After San Francisco she returned to South Africa where she entered the first Cape Town International Competition. South African dancers weren’t used to that level of dance so it was a big shock and wakeup call which was needed for both teachers and dancers. Camille got to the final and again won the contemporary award – her mother’s influence must have come to the fore as Camille had never in her life taken a contemporary class! She gained a scholarship to Washington summer school and two years later while in her last year at school she went to compete in the Helsinki International Competition. She’d not previously done pas de deux work as there weren’t any men in her class – people came and went in her studio as it took a lot of dedication and it was exhausting trying to focus on dance while doing full times studies. They found her a partner and she did one contemporary solo, two classical solos (Giselle and Paquita), one classical pas de deux (Esmeralda) and a contemporary pas de deux. She won second prize in the Junior Girl Division. Another student, Megan Grace Hinkis who was there and won third place has joined the Company this year.
Yasmine’s experience of competitions had been very different. At White Lodge she participated in the Young British Dancer of the Year competition and on the day of her 15th birthday she became the youngest YBDY finalist, dancing Lilac Fairy and Bluebird; a year later she won the first prize when she danced La Esmeralda and Cinderella's Summer Fairy variation. She was coached by Zenaida Yanowsky in both variations and it was an enriching experience to say the least. YBDY is a truly unique opportunity for British dancers to compete against each other. She would have loved to compete in the Prix de Lausanne had she not skipped the 2nd Year Upper School and at YAGP had she not joined The Royal Ballet midway through her graduate year.
Yasmine heard about her contract offers when, in the midst of her pas de deux class, Gailene asked some of the students to come into her office. Yasmine was first told that Wayne Eagling had offered her a contract with the English National Ballet. Then Gailene added that Monica Mason had also offered her a contract. News had barely sank in when Gailene specified that Monica wanted Yasmine to start the following month. On top of all this she was told that David Bintley had invited her to dance at the Birmingham Royal Ballet 20th Anniversary Gala. Whilst she was taking in all this overwhelming news she realised it meant she would never dance her Graduate performance Concerto on the ROH stage and would leave the School in the middle of the year. It all went so fast for Yasmine as barely 18 months had passed by between leaving White Lodge and walking through the ROH Stage Door as a professional dancer. It felt strange that one day she was attending the Cinderella rehearsals as a student wearing her RBS uniform leotard and the next day she was in rehearsal wearing her own choice of professional dance wear. On her first day as a Company member, one of the dancers remarked that she was rather cheeky to dare turning up dressed like a Company member. Yasmine had to explain that she “was a student yesterday but as of today a member of the Company”. Within a few weeks of dancing with the Company, she was contacted by someone from The Royal Swedish Ballet and a very attractive offer was made to her but Yasmine decided she'd start her professional life as an Artist with the RB and take it all from there.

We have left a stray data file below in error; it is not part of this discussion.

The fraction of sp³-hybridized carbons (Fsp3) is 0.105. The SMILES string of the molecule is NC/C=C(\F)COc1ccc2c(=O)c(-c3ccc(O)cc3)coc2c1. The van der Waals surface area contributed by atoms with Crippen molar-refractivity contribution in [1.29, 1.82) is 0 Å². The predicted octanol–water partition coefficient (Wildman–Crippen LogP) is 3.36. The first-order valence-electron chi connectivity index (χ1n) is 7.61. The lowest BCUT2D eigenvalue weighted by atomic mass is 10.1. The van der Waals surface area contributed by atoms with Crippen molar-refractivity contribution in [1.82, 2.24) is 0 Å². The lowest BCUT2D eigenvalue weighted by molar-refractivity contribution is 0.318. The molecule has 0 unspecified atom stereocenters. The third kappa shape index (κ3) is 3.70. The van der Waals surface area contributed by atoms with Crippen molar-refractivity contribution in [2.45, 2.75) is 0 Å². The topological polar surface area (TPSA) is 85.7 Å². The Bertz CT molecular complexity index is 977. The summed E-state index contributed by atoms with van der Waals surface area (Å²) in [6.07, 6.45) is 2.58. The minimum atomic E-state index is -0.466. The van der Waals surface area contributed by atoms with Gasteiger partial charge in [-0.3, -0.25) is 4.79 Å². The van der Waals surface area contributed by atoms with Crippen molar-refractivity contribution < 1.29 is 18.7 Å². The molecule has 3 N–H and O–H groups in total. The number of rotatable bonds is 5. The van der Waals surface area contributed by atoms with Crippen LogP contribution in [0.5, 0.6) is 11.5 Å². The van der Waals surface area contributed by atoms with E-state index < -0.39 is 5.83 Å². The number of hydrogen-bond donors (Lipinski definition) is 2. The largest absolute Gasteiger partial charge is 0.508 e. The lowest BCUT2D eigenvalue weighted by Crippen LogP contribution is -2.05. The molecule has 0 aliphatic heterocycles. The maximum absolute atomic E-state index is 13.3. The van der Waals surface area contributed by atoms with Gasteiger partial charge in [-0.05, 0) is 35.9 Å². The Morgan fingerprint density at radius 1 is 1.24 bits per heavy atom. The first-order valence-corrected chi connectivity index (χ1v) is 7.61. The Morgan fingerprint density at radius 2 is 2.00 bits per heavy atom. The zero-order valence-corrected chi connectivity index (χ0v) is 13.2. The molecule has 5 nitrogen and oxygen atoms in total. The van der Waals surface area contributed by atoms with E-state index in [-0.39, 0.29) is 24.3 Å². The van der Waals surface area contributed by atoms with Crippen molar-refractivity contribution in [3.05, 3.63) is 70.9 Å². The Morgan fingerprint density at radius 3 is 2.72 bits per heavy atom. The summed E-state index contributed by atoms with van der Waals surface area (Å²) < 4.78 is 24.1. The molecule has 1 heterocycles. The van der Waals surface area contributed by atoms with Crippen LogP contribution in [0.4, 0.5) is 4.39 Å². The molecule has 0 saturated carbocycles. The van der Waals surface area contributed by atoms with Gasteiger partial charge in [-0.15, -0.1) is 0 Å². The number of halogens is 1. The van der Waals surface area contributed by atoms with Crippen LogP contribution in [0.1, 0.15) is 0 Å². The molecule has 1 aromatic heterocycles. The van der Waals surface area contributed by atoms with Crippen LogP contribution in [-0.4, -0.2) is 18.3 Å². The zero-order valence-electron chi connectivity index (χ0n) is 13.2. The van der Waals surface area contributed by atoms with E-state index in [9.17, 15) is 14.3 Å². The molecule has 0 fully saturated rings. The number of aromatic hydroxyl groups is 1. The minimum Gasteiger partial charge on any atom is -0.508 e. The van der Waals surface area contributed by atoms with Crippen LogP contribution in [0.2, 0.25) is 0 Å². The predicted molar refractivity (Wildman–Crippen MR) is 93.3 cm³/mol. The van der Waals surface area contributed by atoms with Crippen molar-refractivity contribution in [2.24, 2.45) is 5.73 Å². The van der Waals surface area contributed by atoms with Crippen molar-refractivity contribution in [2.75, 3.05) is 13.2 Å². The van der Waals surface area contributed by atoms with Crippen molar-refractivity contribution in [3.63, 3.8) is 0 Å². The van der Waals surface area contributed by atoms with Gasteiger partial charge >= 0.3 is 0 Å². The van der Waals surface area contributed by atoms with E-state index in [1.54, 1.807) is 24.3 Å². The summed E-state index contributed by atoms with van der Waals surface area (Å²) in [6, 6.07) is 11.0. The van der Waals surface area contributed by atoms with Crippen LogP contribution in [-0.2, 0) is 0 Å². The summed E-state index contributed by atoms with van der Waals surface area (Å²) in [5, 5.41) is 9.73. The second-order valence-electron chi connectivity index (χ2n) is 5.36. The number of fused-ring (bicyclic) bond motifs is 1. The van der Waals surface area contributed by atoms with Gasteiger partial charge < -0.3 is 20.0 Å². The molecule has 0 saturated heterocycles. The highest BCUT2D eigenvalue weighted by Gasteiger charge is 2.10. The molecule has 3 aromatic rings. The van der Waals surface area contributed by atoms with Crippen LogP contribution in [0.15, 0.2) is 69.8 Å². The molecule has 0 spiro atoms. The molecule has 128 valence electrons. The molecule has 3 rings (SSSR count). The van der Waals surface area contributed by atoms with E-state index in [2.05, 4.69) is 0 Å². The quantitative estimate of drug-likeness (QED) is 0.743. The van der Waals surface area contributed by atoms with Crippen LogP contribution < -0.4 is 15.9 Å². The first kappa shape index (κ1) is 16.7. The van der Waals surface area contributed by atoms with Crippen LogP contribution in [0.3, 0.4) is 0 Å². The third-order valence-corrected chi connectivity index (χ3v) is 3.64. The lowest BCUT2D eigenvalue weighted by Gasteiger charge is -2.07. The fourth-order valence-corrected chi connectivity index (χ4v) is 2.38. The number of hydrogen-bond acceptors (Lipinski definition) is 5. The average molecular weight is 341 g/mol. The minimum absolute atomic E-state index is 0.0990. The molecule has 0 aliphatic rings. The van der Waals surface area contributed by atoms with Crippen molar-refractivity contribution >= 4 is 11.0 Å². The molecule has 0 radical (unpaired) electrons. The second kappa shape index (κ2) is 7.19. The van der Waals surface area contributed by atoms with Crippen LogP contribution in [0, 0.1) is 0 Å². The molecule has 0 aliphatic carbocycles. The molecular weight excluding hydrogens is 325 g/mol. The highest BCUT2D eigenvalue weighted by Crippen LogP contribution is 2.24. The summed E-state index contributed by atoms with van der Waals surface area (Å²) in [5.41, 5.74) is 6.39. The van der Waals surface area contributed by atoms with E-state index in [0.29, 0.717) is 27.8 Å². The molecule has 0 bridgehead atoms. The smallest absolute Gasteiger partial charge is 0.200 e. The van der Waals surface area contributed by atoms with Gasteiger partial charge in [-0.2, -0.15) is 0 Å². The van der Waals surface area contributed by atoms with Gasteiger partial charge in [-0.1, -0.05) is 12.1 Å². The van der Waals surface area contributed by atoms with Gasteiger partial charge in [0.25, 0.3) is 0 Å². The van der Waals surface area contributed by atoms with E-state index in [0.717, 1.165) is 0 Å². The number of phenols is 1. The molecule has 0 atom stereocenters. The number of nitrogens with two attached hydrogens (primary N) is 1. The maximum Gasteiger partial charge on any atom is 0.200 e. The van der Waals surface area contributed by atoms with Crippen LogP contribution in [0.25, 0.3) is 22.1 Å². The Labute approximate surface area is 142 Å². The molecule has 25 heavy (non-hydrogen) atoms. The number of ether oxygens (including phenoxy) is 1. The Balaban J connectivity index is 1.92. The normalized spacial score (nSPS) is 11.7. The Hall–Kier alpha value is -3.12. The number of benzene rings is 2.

Audio clip - Camille joins the Royal Ballet:
When it comes to the Arts in South Africa there’s always a struggle for funding. If Camille wanted to pursue dance as a career she knew she’d have to go abroad. She sent her CV and a DVD to various companies in Europe and the UK and began with an audition in Berlin. She received an offer from the Royal Ballet as well as Berlin but it was the Royal where she wanted to be. She says that she can’t imagine herself speaking German although some words were familiar from Afrikaans.
Camille joined at the start of last season so coming to London was her first experience of leaving home and living by herself. Being in a company was a big adaption for her, especially coming from a small studio. It was particularly daunting because in South Africa people knew her and she’d started to build up a reputation but here she was totally unknown. She wasn’t used to taking class with so many people as well as learning such a huge rep so it took a few months to get accustomed to a company lifestyle. Luckily her mum came with her to help her settle down and find accommodation which proved to be a difficult process! When Camille was asked how different the classes were from those in South Africa and the USA, Camille said that no matter how much classes may vary, you can always apply what you already know and rely on your muscle memory. The difference between the Cecchetti and the Royal style, is more to do with the subtleties such as the head and port de bras. The first couple of weeks were perhaps easier as she was in her own bubble and still had her own teacher’s voice fresh in her head telling her what to do. But it’s like starting any new job – you have to learn to adapt to a new environment so that’s what Camille did and she’s never looked back since.
Audio clip - Yasmine is 'thrown on' in Asphodel Meadows: